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Subject: Re: [boost] [metaparse] Review period starts May 25th and ends June 7th - ongoing
From: Abel Sinkovics (abel_at_[hidden])
Date: 2015-05-30 01:43:30

Hi Louis,

On 2015-05-29 19:00, Louis Dionne wrote:
> I am currently going through Metaparse's tutorial, and here are some questions
> and comments I have so far. I will be posting more questions by replying to
> this message if some come up as I progress through the tutorial. I will
> provide a proper review of the library when I'm done.
Thank you for checking it.

> 1. What is the `mpl_` namespace? Is it documented in the tutorial for Metaparse?
> If it is a shortcut for `boost::mpl`, why the trailing underscore?
It comes from boost::mpl and is not related to Metaparse:

> #include <boost/mpl/int.hpp>
> boost::mpl::int_<13>

This could be mentioned the first time it pops up in the tutorial.

> 2. I personally am not using Metashell for the tutorial because it does not
> properly support the '<' and '>' characters on OS X (I think that's a
> shellinabox bug). As a result, I find it slightly difficult to follow
> the code blocks in the tutorial because of the newline escapes (`\`)
> and numbered names (`exp_parser16`) required for the code to be pasteable
> in Metashell. I would personnally prefer a more classical approach with
> normal code blocks not expecting the user to follow along in Metashell,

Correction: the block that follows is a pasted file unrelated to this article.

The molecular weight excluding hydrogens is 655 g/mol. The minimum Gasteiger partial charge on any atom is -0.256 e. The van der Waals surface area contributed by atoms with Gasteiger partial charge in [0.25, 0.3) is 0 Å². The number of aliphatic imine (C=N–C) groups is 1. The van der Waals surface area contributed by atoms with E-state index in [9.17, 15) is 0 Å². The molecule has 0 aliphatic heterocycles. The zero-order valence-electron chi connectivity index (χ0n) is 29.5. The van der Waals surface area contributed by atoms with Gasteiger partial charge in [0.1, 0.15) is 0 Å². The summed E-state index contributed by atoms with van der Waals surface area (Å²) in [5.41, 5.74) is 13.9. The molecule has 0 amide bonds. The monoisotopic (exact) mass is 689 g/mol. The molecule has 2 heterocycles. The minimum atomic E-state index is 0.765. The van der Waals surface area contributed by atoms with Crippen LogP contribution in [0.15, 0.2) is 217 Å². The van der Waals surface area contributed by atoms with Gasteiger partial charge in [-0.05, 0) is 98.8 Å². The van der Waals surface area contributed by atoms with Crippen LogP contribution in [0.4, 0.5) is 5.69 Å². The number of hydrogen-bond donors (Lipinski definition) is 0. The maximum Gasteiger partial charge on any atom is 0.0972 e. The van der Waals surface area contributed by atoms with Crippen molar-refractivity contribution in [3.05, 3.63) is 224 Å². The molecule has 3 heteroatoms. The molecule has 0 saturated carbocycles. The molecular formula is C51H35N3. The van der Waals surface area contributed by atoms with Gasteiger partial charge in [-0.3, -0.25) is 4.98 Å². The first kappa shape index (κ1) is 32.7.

> but I realize this is a matter of personal taste.
I'm aware of a shellinabox bug related to Firefox. Chromium seems to
handle it properly on Linux & Windows. Another option is installing
Metashell locally (all you need are the Boost and the Metaparse headers
on your header path).

Since the tutorial is about getting the right types as the result of the
right metafunction calls (in this case the parsers), it is mostly about
checking if you got the types you expected. You can use other, more
classical approaches (eg. displaying the types in error messages,
asserting for type equality, pretty printing the types, etc), but that
is more involved in each iteration. (They could be probably mentioned in
the tutorial though).

Multi-line code examples: one option is adding a copy-paste friendly
version of each code snippet to the tutorial, so the text remains pure
html (no scripting). Another option is to use some (probably
javascript-based) library that displays the code readable but also makes
it easy to copy it. (I tried to avoid this as to the best of my
knowledge the documentation is expected to be pure html).


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